Seven anime Christmas favorites to watch with a cup of hot cocoa.
Reviewby Carlo Santos, Mar 28th 2006
Ever since a childhood accident, Shiki Tohno has been able to see "Death Lines," and can destroy anything—or anyone—by cutting along those lines. After joining forces with Arcueid, a mysterious young woman who claims to be a vampire, Shiki finds himself caught up in an ancient battle. As a "true ancestor," Arcueid isn't bound by the rules of traditional vampires, but her nemesis, Nero Chaos, is a "dead apostle" who feasts on blood. With Shiki to back her up, Arcueid sets out to confront Nero. However, her weakened powers are no match for Nero's animal strength, and suddenly Shiki finds himself facing the villain one-on-one.
While the first volume of the Tsukihime manga wasted too much time with exposition and got to the vampire-fighting action too late, the next volume in the series makes no such mistake. Shiki and Arcueid's battle against Nero is a grand, exhilarating experience, taking up half the book and revealing quite a few secrets about Shiki's strange ability. The fight is so consistently uptempo, finding the ideal balance between tension and action, that it's easy to miss the fatal flaw in all this: the plot is still moving incredibly slowly. When will they finally show us the big picture?
Take a look at the cover of this volume—see the girl with the daggers? You might remember her from the first volume, standing on a rooftop, watching the carnage below. One would imagine, then, that she plays a bigger role this time. So what does she do here? She stands on a rooftop, and ... watches the carnage below. Again. This is just one example of where Tsukihime falls short; it hints at certain plot threads and fails to follow through. Major players like Shiki get plenty of attention, but at the expense of the supporting cast. By the end of the book, Shiki and Arcueid's situations have been fleshed out, and Shiki clearly "levels up" in the big fight, but the story as a whole has barely advanced at all.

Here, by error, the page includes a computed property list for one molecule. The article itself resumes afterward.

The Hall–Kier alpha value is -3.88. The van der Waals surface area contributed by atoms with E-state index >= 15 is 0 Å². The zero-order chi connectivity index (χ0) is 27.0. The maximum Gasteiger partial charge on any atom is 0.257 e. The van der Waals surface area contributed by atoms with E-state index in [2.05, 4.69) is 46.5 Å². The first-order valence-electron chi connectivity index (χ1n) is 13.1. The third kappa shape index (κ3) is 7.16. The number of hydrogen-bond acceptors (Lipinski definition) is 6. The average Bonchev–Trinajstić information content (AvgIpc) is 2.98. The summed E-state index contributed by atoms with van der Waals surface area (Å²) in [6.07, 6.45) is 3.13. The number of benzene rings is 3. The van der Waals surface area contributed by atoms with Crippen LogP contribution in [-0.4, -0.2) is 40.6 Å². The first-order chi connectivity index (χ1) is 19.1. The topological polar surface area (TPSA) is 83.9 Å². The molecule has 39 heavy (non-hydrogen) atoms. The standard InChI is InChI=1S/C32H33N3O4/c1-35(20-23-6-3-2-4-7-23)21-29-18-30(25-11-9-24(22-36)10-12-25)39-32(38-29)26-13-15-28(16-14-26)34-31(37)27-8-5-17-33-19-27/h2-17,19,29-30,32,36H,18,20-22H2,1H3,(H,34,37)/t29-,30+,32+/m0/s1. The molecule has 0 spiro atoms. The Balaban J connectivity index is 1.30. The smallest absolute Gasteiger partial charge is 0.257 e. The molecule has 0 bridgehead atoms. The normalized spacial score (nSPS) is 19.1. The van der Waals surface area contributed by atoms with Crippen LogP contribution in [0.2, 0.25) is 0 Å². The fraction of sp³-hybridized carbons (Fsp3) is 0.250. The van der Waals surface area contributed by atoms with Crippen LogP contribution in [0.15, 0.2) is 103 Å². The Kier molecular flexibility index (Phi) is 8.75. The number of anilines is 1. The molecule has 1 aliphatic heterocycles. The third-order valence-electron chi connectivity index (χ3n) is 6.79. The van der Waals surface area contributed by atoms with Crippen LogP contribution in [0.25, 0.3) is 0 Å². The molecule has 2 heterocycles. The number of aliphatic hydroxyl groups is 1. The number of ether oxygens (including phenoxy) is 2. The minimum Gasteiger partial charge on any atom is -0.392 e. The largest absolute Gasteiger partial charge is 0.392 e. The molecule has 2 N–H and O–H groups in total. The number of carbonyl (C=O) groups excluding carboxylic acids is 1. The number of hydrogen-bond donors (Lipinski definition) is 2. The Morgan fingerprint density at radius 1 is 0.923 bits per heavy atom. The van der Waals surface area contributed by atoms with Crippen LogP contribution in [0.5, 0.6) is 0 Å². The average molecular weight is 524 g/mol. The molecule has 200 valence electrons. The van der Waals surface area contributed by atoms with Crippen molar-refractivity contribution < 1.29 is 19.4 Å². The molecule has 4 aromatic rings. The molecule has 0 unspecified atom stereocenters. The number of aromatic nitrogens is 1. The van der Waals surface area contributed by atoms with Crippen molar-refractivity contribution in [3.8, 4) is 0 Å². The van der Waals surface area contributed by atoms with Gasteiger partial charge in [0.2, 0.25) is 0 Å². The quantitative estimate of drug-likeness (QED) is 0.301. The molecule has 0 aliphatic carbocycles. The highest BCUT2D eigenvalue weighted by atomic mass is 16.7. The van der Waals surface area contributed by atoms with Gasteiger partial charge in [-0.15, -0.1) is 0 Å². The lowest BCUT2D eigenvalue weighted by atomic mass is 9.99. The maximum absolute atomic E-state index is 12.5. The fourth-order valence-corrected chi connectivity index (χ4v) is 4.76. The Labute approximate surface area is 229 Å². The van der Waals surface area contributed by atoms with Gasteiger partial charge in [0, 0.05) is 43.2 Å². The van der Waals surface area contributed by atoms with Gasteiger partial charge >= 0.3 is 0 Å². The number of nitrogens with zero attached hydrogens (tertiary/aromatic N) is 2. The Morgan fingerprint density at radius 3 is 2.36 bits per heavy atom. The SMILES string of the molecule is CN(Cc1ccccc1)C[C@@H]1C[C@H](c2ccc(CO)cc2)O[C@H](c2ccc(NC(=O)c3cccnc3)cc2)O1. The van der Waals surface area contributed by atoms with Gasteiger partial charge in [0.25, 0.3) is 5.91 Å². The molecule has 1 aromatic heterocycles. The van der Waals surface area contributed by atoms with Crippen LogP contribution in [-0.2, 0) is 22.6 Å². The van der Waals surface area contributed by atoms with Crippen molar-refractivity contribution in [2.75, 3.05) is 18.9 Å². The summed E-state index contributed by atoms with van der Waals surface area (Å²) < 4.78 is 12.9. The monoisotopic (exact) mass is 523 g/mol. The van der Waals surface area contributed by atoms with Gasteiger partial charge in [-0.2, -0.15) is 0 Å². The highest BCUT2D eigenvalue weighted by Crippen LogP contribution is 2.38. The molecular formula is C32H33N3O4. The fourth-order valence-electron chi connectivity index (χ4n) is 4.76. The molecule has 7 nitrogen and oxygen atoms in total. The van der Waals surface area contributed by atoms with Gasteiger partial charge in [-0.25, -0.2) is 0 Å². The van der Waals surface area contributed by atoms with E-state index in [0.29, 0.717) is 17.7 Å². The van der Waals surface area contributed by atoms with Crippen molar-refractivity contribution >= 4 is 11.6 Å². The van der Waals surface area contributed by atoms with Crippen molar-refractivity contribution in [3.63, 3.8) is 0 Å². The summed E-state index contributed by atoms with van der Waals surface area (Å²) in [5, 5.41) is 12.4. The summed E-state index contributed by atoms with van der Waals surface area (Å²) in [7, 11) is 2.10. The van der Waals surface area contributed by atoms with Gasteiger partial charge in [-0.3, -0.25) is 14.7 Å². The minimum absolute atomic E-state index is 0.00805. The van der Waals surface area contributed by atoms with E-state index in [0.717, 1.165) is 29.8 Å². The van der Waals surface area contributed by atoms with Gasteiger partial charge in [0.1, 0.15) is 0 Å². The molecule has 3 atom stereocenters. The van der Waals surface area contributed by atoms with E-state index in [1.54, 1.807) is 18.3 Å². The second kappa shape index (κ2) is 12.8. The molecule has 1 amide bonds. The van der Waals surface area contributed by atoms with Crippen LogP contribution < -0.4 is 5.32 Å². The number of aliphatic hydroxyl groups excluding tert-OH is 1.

On a smaller scale, though, it's still plenty entertaining, especially for those who just want to see Shiki going at it with his knife. The prelude to the battle with Nero subtly builds up tension, revealing Shiki's past and explaining Arcueid's vampire world. And once they jump into action, the battle never drags—even though it extends through several chapters, it just grows more intense with each turn of the tide. With so much action packed into the middle, it's easy to forgive the languid pacing in the closing pages as the story arc winds down. For a plot that doesn't advance much, it sure has an exciting way of getting there.
The simple but sharply drawn art is an ideal fit for the action scenes; the movement and space between Shiki, Arcueid and Nero is always easy to read. While other fights get hopelessly lost in abstract shapes and speedlines, this one makes good use of black-and-white contrast to make the action clear. However, the dialogue scenes are less effective—that's where a simplified style just comes out boring, especially with standard rectangular panels. The character designs, which of course are based on the original game and anime, look a little rough around the edges compared to their on-screen counterparts; it's easy to tell who they are, but the look isn't always consistent. The drawn backgrounds are nicely detailed when they show up, but more often it's a layer of gray tone that provides a cheap excuse for no backgrounds at all.
The translated dialogue in this edition is simple and reads quickly, although it does veer into campy territory. Nero spends too much time explaining himself during the fight, resulting in one of those bombastic villain speeches, and it's hard to take him seriously once he says "My Name Is Nero! I am chaos! Almighty even among the strongest vampires!" Sound effects are left untouched, with a small translation placed next to each one, although a bigger font would help with the readability. Better print quality would also improve the readability in general, as the paper and ink used for this volume are pretty embarrassing—even paperback novels are printed on brighter paper than this, and some of the solid grays in the artwork come out blotchy.
Overall, this volume of Tsukihime compensates for the previous one with a big, heaping dose of action. It still has faults of its own, though; the drawback of a multi-chapter fight is that it eats up pages like no tomorrow, pushing story development and the supporting cast aside. With all the action involving Arcueid, it's easy to forget that Shiki still has to deal with school and home. Hopefully Volume 3 will finally bring those side characters into play and give the story a kick-start. As for this one, it's an impressive piece of vampire-battling eye candy, but don't expect much more.
Overall : B-
Story : C
Art : B
+ An exhilarating, hundred-page fight scene that pushes Shiki into the spotlight.
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